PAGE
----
📣 We're joining forces with Personio! Read the press release here
January 6, 2022
Happy New Year everyone, we hope you’ve enjoyed a break and are ready to elevate your employee experience in 2022.
In this week’s newsletter, we’ll look at:
🧠 5 lessons about people experience
💡 Reddit's best HR advice
🔥 Who should be tackling burnout, and how?
Grab some leftover holiday treats, and get stuck into some light work-related reading.
All the best,
Maresch from Back
All the best,
Alex from Back
The top 5 lessons Tom Jewell has learned about People Experience
Tom Jewell – former Head of People at HelloFresh and current People & Culture Partner at Unleashed shares his lessons and experiences over the years. From focusing on creating a better experience at later stages of the employee lifecycle, to establishing reflection rituals.
Best advice for new HR professionals, according to Reddit
Reddit as a source of truth? Hmm. Reddit as a source for real people sharing real experiences? Sure! We took a look at a thread where experienced HR professionals shared their best advice with people just getting started in the industry, like: “No matter what role you’re in within HR, knowing who to go to for assistance outside of HR is critical.”
37% of desks will be empty in 2022. Gallup’s CEO Jim Clifton shared this prediction and warns: “Be thoughtful when attempting to create rules and policies. The most effective solutions will lie within figuring out what works best for each individual team member.” [Gallup]
Leaders at any level can address employee burnout. Dan Shapero, COO at LinkedIn, lists four key aspects of employee management: 1) employee wellbeing & mental health, 2) trust & flexibility, 3) continual feedback, and 4) role model. [QZ]
The structure of HR hasn’t changed fast enough. Josh Bersin encourages teams to revisit their skills and capabilities: “It’s time to think about the HR function as a professional services organization: one with consultants, product managers, service delivery, and technology all in one.” [joshbersin]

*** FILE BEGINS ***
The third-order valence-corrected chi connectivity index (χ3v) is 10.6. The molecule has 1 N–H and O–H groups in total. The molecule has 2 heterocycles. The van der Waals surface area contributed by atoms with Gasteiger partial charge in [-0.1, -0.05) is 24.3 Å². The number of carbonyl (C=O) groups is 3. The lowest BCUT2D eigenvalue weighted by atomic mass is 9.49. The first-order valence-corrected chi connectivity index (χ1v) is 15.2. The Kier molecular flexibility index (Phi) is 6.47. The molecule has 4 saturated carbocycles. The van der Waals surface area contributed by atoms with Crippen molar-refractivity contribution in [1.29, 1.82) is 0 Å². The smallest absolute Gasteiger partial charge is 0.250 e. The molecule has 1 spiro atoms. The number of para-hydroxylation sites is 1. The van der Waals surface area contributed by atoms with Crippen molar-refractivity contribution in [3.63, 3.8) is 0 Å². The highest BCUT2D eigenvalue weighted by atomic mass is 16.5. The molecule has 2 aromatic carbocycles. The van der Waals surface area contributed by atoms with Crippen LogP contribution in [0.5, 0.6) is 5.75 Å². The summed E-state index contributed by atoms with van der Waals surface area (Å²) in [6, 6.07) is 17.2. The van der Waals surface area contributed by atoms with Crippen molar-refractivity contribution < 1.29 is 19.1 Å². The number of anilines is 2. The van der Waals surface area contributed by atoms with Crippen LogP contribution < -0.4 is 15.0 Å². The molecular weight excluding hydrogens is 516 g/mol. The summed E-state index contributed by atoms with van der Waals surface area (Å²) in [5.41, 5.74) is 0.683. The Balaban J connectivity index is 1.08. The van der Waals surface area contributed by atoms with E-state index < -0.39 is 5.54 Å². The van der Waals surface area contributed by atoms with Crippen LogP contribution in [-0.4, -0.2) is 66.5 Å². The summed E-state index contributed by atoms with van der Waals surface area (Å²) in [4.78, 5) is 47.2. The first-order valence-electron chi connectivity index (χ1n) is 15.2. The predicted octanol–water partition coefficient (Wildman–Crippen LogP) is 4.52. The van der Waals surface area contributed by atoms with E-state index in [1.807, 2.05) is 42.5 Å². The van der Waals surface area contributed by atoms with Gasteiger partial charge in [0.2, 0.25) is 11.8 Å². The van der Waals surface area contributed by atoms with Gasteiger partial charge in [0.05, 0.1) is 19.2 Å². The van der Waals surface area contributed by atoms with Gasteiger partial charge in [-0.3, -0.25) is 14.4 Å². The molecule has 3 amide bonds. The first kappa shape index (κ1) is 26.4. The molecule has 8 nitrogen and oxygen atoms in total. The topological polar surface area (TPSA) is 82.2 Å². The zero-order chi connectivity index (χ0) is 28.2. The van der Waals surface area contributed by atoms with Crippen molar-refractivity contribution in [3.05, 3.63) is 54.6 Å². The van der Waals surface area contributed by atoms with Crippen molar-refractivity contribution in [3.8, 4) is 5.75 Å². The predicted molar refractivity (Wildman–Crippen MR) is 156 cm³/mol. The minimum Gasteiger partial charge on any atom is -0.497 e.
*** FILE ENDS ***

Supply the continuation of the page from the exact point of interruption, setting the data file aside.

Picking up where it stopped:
The warning signs of a poor remote culture are easy to spot. Julie Rieken, CEO at Trakstar, says to look out for: 1) low meeting engagement, 2) lack of information flowing between teams, 3) ‘ghosting’ or a lack of structured communication with employees. [hrexecutive]
🇺🇸 Senior Manager, People Operations at Loom (US)
🧑💻 Senior Employee Communications & Content Manager at Netlify (Remote)
🇬🇧 Global Head of People Partnering at Beamery (London)
🇪🇺 Director Learning & Development at Staffbase (Europe)
🇩🇪 VP People at Remerge (Berlin)
🇩🇪 Senior People Partner at Marley Spoon (Berlin)
🇨🇭 Director of People Operations at Frontify (St. Gallen, Switzerland)
🇩🇪 Senior HR/People Partner at HeyJobs (Berlin)
🧑💻 Head of People Operations at MetaMap (Remote)
Want your job opening featured here? Just reply to this email!
This newsletter is brought to you by Back. Back helps companies provide a seamless employee experience by giving them easy access to the support they need – from onboarding journeys to parental leave requests to payroll questions.
Know someone who'd enjoy this newsletter? Invite them to sign up here.